Researchers at the University at Buffalo followed 28 patients from the Dent Neurologic Institute who were given both ibuprofen (NSAID) to lessen the arthritis effects on elderly patients and aspirin to minimize the risks of the second stroke. Both drugs were taken on daily basis. The analyses showed that this ibuprofen – aspirin combination may not be advisable as ibuprofen was found to have the potential to destroy aspirin's positive effect on stroke risk. Ibuprofen may be doing so by undermining aspirin's ability to act as an anti-platelet agent.

Thirteen patients who were taking both aspirin and a NSAID (ibuprofen or another) had had a second stroke and had been platelet non-responsive to aspirin i.e. aspirin resistant at the time of the stroke.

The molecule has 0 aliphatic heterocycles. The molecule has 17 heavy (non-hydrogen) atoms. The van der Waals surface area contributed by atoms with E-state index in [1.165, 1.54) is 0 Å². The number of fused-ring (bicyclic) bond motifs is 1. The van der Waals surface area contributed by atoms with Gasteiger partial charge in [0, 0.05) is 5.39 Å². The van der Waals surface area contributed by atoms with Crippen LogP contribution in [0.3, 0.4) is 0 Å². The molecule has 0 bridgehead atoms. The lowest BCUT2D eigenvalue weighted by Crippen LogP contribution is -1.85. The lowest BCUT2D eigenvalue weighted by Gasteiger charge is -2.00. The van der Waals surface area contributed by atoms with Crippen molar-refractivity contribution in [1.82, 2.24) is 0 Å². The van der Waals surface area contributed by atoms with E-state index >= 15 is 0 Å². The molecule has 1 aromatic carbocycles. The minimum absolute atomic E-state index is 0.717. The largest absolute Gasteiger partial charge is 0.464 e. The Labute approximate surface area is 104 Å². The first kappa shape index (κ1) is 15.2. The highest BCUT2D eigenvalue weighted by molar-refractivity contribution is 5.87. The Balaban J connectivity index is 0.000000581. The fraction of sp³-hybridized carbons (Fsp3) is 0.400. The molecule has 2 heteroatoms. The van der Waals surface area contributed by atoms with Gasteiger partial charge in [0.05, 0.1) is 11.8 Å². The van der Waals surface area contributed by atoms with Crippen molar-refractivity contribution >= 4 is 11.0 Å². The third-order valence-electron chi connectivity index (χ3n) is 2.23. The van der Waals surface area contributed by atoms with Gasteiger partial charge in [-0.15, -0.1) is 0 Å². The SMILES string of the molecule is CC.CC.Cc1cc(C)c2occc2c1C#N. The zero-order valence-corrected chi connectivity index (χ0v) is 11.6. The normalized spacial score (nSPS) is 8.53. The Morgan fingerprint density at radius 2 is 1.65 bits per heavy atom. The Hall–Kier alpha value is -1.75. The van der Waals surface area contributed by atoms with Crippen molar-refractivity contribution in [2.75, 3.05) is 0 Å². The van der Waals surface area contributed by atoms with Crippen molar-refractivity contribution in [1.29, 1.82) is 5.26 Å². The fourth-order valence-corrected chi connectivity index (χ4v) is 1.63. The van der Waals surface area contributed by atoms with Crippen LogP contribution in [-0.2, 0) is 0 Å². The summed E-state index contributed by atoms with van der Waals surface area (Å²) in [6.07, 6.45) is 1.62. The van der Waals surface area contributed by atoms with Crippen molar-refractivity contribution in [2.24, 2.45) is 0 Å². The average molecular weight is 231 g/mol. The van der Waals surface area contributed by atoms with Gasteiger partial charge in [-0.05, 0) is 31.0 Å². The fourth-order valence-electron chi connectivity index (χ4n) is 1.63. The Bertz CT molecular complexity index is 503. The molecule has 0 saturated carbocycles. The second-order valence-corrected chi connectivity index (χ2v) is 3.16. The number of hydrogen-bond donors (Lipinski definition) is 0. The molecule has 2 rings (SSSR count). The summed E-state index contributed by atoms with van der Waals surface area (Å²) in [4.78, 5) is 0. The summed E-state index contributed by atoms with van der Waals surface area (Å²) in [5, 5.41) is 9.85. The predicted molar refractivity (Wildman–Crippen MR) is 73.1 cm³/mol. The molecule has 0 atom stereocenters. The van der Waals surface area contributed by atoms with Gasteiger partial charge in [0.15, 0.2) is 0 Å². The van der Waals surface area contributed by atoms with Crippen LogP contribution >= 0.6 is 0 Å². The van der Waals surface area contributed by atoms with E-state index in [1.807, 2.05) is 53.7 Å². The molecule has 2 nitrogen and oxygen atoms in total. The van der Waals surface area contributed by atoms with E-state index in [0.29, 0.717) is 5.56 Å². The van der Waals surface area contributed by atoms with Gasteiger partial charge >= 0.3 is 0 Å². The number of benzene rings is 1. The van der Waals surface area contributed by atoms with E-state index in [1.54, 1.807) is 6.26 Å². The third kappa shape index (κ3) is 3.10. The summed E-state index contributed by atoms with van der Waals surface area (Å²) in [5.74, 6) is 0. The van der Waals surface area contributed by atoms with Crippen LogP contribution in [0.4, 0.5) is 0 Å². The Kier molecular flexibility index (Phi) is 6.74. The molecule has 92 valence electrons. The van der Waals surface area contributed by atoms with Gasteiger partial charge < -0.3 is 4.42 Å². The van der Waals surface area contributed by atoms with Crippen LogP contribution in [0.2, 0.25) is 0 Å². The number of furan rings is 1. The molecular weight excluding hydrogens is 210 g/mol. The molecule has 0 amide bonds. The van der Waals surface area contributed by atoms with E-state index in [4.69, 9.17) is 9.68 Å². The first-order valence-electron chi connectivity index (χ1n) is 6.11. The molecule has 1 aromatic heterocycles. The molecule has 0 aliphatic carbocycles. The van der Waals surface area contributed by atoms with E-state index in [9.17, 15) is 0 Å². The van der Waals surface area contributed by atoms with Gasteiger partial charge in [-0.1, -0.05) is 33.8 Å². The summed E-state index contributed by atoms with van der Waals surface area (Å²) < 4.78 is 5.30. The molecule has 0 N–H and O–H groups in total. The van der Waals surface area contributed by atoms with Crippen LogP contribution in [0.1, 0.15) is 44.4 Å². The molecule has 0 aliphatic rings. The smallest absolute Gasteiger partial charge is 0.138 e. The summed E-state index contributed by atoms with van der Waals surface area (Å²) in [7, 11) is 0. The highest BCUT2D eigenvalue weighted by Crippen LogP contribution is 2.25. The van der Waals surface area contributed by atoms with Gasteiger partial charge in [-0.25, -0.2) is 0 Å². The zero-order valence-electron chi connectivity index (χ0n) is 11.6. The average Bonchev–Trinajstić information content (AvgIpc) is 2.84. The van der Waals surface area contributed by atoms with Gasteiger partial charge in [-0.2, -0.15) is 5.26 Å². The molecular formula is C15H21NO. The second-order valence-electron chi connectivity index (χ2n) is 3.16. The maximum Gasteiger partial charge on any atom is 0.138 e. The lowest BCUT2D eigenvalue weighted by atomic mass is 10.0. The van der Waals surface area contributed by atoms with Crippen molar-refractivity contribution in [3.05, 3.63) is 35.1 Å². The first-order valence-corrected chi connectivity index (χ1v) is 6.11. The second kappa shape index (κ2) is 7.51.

When the other 15 of the 28 patients, who had been discontinued NSAID, came back for their second neurological visit, the doctors found that they had regained their aspirin sensitivity and its ability to prevent blood platelets from aggregating and blocking arteries.

Although the aspirin/NSAID interaction has been one of the best-known, but well-kept secrets in stroke medicine, this study is important because it shows the clinical consequences of the aspirin/NSAID interaction in those patients being treated for prevention of a second stroke.

Unfortunately, many of the clinicians are often unaware of this interaction. This new study shows that strokes that occurred in patients who had had received both aspirin and an NSAIDs were preventable.

FDA has warned that ibuprofen could make aspirin less effective, but they also say that clinical implications of the interaction have not been evaluated.